Read with caution!

This post was written during early stages of trying to understand a complex scientific problem, and we didn't get everything right. The original author no longer endorses the content of this post. It is being left online for historical reasons, but read at your own risk.

This post has been deprecated. It was written when the author was just beginning a scientific career and may not necessarily represent an informed scientific understanding. It has been left online for historic reasons. Read at your own risk.

Walker, Wedemeyer and Scheraga, in A role for intermolecular disulfide bonds in prion diseases? (2001, in PNAS) hypothesize that the intramolecular disulfide bond between C179 and C214 in PrPC is replaced in PrPSc with an intermolecular disulfide bond.  If true, this would provide a mechanism for PrPSc propagation– two PrP molecules form an intermolecular disulfide bond, leaving their remaining cysteines as thiol (-SH) groups which are free to “attack” other PrP molecules, breaking up their intramolecular disulfide bonds and adding them to the oligomer.  This not only sounds plausible, it also explains why higher PrPC levels make an organism easier to infect (see blog entry on Walker Jackson’s FFI mice), and can also explain some otherwise unexplained aspects of prion diseases:

  • The high temperatures required to destroy prion infectivity.  The authors note that this is easier to account for with a covalent chemical bond than if the infectivity were just based on hydrogen bonding supporting a particular protein conformation.
  • The connection between metal ions and prions.   The authors note that the octapeptide repeats are metal ion-binding and that extra repeats can cause prion disease (but there are all sorts of other connections between prions and copper and manganese too)
  • In the authors’ words: “The cellular form PrPC also has a remarkable conformational stability in the vicinity of the disulfide bond (21) and an unusually fast folding time (26), which may derive from the need to stabilize the critical intracellular disulfide bond against thiolate attack.”
Here’s one other hypothesis I’ll also throw out randomly, don’t know if it’s valid or not: this could also go at least some length toward explaining why there are different strains of prion diseases, a phenomenon for which I’ve not yet heard any other satisfactory explanations.  If you’ve got cysteines at codon 179 and codon 214, then there are three possible intermolecular disulfide bonds you could form: 179-179, 214-214 or 179-214.  Then you could imagine one kind of aggregate consisting of PrP molecules bound 179-179 and 214-214, or an aggregate consisting of molecules all bound 179-214 one to the next.   Each of these forms would have the same protein-based infectivity that is unique to PrP, because each would have a thiol group free to attack PrPC and add it to the aggregate; yet each could produce a distinct protein conformation leading to different parts of the molecule being exposed and therefore different types of toxicity.  This could help to explain the three phenotypes of heritable prion diseases in humans– CJD, FFI and GSS– (and some researchers say vCJD and kuru constitute fourth and fifth distinct non-hereditary phenotypes).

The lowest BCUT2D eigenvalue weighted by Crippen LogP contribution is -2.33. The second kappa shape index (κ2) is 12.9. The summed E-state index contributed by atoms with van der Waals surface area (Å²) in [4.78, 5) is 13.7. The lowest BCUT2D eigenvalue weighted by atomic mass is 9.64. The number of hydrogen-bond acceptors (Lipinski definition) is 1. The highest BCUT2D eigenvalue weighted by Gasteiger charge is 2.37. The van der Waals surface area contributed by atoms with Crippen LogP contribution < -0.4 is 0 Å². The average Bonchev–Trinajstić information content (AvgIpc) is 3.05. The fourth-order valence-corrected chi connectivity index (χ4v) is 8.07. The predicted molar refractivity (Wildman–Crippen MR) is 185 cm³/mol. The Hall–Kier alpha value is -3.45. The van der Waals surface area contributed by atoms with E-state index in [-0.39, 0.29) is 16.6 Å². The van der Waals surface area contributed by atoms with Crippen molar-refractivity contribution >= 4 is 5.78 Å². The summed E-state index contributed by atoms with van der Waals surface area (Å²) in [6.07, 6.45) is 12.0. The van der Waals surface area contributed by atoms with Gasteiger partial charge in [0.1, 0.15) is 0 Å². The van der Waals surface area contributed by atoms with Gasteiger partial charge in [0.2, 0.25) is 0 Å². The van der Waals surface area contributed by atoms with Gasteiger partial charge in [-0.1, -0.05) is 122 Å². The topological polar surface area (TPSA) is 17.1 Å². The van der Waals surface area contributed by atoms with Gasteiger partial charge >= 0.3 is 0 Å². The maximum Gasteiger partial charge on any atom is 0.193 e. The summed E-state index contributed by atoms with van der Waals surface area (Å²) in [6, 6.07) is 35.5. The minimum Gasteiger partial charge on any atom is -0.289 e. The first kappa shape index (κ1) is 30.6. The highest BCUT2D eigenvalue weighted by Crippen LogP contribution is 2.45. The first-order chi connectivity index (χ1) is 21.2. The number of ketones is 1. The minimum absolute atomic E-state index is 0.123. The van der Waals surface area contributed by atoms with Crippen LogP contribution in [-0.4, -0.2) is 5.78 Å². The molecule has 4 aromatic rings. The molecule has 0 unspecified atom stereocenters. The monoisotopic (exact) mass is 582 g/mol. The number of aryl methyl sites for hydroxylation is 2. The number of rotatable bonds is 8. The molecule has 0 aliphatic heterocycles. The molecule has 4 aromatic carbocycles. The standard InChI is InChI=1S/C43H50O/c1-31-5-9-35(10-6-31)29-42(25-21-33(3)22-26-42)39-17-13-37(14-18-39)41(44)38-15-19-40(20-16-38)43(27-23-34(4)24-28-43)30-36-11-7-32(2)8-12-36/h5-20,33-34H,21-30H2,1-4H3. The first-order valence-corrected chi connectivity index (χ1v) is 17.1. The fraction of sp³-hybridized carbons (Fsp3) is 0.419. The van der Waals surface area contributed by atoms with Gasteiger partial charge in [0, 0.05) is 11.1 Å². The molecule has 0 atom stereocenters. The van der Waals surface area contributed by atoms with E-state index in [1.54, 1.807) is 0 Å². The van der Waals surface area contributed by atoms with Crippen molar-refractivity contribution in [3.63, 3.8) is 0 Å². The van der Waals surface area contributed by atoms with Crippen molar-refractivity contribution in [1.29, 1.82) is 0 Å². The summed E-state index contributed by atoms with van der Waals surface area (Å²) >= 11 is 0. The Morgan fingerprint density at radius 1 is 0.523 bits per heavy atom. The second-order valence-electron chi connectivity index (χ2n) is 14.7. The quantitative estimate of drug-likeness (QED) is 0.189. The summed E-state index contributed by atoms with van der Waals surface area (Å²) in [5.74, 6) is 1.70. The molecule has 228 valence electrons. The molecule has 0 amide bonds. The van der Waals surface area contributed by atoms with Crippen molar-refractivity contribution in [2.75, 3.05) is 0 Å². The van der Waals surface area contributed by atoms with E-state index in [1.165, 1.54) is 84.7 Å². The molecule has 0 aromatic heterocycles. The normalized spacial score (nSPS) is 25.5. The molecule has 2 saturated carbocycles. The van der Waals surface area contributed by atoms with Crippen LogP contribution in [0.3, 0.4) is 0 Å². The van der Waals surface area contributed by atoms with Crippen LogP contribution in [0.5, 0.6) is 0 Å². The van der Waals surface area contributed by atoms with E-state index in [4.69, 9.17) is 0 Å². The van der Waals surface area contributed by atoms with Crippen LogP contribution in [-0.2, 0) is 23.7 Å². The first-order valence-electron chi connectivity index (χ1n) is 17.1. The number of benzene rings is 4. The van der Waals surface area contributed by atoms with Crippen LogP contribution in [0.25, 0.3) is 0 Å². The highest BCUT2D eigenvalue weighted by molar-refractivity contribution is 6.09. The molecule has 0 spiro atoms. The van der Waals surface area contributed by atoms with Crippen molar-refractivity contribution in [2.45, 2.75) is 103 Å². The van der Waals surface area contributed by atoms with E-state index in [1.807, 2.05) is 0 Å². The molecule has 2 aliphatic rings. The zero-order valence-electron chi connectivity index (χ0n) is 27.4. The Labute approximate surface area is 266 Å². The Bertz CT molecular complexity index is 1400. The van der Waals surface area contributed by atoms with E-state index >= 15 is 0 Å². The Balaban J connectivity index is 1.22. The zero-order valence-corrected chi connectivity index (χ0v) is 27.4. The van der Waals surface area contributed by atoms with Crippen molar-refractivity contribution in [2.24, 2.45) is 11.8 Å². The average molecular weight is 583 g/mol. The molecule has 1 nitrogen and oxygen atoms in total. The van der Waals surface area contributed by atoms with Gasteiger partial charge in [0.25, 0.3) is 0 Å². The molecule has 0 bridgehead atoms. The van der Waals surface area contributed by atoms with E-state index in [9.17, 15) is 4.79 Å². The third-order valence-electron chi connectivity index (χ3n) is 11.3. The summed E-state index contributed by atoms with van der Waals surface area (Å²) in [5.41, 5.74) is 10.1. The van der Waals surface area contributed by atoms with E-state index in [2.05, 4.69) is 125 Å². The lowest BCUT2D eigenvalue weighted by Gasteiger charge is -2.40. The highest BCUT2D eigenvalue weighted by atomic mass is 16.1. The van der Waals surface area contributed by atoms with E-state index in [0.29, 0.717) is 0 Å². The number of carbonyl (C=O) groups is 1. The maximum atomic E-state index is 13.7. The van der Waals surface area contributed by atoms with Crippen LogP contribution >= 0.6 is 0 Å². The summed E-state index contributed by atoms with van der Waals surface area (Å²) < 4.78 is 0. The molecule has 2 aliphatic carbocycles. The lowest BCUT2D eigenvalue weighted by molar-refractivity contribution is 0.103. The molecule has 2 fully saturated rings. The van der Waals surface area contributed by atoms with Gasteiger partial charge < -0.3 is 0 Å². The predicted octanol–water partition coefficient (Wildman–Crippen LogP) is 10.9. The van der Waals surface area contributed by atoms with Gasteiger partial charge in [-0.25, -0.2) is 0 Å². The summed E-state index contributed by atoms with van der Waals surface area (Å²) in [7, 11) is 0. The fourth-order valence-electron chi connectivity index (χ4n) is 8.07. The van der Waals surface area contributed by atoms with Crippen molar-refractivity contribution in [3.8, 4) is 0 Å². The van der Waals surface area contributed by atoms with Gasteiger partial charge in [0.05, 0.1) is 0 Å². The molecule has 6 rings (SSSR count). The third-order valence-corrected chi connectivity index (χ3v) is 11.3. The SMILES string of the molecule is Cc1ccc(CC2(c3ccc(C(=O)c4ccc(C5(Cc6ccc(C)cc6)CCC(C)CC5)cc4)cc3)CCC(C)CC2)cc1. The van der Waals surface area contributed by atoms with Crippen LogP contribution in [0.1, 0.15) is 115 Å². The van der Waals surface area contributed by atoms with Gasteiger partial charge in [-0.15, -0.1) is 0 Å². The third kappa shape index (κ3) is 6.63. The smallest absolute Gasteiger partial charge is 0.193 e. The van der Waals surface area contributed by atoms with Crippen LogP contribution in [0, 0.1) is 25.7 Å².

Short of designing an experiment and heading to the lab to test Walker et al’s hypothesis, it’s tempting to see what other data out there we can correlate with what they’ve noted. Walker et al make the claim that “many of the mutations that provoke inherited prion diseases are clustered near the (intramolecular) PrPC disulfide bond” and cite Wadsworth for this.  The implication is that hereditary prion diseases consist of mutations that weaken the conformational support for the intramolecular disulfide bond, thus making it more likely to come undone, or more vulnerable to attack by other thiols.  Here is Wadsworth’s diagram of the location of PrP polymorphisms and mutations:
Or try this similar yet more attractive diagram from Manson and Tuzi:
I wish that these diagrams provided more obvious support for Walker, Wedemeyer and Scheraga’s claim.  Yes, D178N and V180I are both disease-causing mutations and are just left and right of the C179 involved in the disulfide bond.  But then there’s F198S, which causes GSS, and it’s right in the loop region between α-helices 2 and 3 (i.e. NOT right next to a cysteine) and then there are the octapeptide repeat deletions or additions, which are way far away from the cysteines.  And the would-be smoking guns of mutations at 213 and 215 to match 178 and 180 are not to be seen.  Compare the above diagrams to Riesner’s diagram of PrPC structure:
Suddenly 105, 117, 198 and others all look rather far from the disulfide bond action.  But this isn’t to say the hypothesis is wrong (far be it from me to critique the work of real scientists!) but just that proteins are bloody complicated.  If this was any other field besides protein folding, a Tufte disciple like myself would just concoct some clever plot of PrP codons that pits “distance from cysteine” against “age of disease onset” and poof, everything would be illuminated (at least that’s how the magic always seems to work in Tufte’s books!)  But alas, a change anywhere in a protein can induce cascading conformational changes throughout the molecule, so just because the F198S mutation isn’t adjacent to 179 or 214 doesn’t mean it couldn’t seriously destabilize the disulfide bond (and for what it’s worth, F and S are  very different amino acids).
So, signing off, no conclusions, just some interesting things to think about.  Walker et al’s work in PNAS dates from 2001 and so far I haven’t been able to find any followup on it since then, so I’m curious what the current thinking is on the intermolecular disulfide bond idea.